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Analysis: Three Extra Special Texas Republican Convention Delegates

Three Texas Republicans could have golden tickets to their national political convention this summer; unlike their colleagues, they’ll be allowed to vote for any presidential candidate they choose.

The atrium of the Fort Worth Convention Center, site of the Texas Republican Convention on June 5, 2014.

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Three Texas Republicans could have golden tickets to their national political convention this summer; unlike their colleagues, they’ll be allowed to vote for any presidential candidate they choose, all because Marco Rubio dropped out of the race Tuesday night.

It would be a hoot to interview them, but nobody knows who they are. Nobody. Not even the delegates themselves.

In a year when Republicans might not settle on a presidential nominee until they convene in Ohio in July, those three Texans — and their counterparts from other states — could be wined and dined and threatened and cajoled as the remaining candidates claw for the votes needed to win the party’s nomination.

Uncommitted delegates will be temporarily powerful.

Rubio suspended his campaign after earning 169 delegates, including the three from Texas. It’s a relatively small number, but it could be enough people to make or break a candidate on the first round of voting at the national convention. If the current leader, Donald Trump, is within striking distance of the nomination, Rubio’s delegates could come into play, either making him a winner or denying him a first-round nod.

If they play their politics right, those stakeholders could be actual steak-holders.

At the moment, it’s possible to say which candidates have how many delegates from Texas but impossible to say who those delegates are. None have been selected, but the process is underway. It began earlier this month, after the primaries, at party precinct conventions.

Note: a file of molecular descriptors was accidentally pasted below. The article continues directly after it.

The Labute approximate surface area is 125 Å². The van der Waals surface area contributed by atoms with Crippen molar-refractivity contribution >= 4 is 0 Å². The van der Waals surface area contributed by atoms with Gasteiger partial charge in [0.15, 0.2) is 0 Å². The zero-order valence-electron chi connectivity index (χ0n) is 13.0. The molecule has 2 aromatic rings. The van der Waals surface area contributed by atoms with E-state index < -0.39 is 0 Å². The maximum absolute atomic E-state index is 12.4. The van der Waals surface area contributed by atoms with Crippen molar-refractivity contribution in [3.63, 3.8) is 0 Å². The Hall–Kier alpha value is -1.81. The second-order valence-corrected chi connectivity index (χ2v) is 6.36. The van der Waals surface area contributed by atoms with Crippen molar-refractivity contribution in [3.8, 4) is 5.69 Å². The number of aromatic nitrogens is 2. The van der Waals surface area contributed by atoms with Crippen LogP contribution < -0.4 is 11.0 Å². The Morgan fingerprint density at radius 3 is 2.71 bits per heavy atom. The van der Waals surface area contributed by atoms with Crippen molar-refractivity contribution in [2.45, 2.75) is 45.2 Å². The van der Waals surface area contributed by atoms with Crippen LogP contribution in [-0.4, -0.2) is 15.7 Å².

If a primary is where you separate voters from non-voters, precinct conventions are where you separate true political fanatics from people who are merely responsible citizens.

Those precinct partisans elected delegates to the party’s county and senate district conventions. And on Saturday, the people gathered at those meetings will choose the delegates to the May state convention in Dallas.

On the Saturday morning of that state convention, delegates will go to their congressional district meetings and decide on the three people in each meeting who will represent them at the national GOP convention in Cleveland in July.

So, while their names are not known, it is possible to say they live in the 7th, 16th and 32nd Congressional Districts: in Harris, El Paso, and Collin and Dallas counties.

Most of the state's 108 delegates (3 for each of the 36 districts) will be “bound” — required, at first, to vote as the state’s voters did. The 47 at-large delegates will be bound as well. Based on the Texas Secretary of State’s unofficial vote counts, Ted Cruz will have 104 delegates, Donald Trump will have 48 and Marco Rubio will have 3.

Rubio suspended his campaign after losing his home state of Florida on Tuesday. He has not officially released his delegates, but when he does, they won’t belong to anyone in particular.

Once they are picked to go to the national convention and then assigned — by a vote — to Rubio a couple of hours later, those three Texans will be the only unbound delegates in the state’s delegation. The others — assigned to Cruz and to Trump — will be bound.

Like the “superdelegates” on the Democratic side of the field, they will be limited only by their promises. No law or rule requires them to go with one candidate or another, or to pay any attention to the voters back home.

Here’s how Eric Opiela, a lawyer who has been knee-deep in the Texas GOP’s rules for years, analyzed the possibilities in a memo earlier this year: “The ‘uncommitted’ delegate provision may provide a well-organized campaign an opportunity to unofficially gain additional delegates. Good organizational skills and strategy at the congressional district meeting level will be required to achieve this possibility.”

That is an understatement. An ambitious conservative with foresight might have started the play already, attending the small precinct meeting with an eye to becoming one of the few superdelegates in a party that doesn’t officially recognize any such thing. Someone even now might be forging a trail through the party politics and rules to a position where all of the remaining national candidates come pleading for the vote that could move them closer to the White House.

Perhaps the nomination will be locked up before the national convention, like it usually is, and the Republicans from Texas and other states and territories will assemble in July not to choose a candidate but to hail one.

But maybe...

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Politics 2016 elections Republican Party Of Texas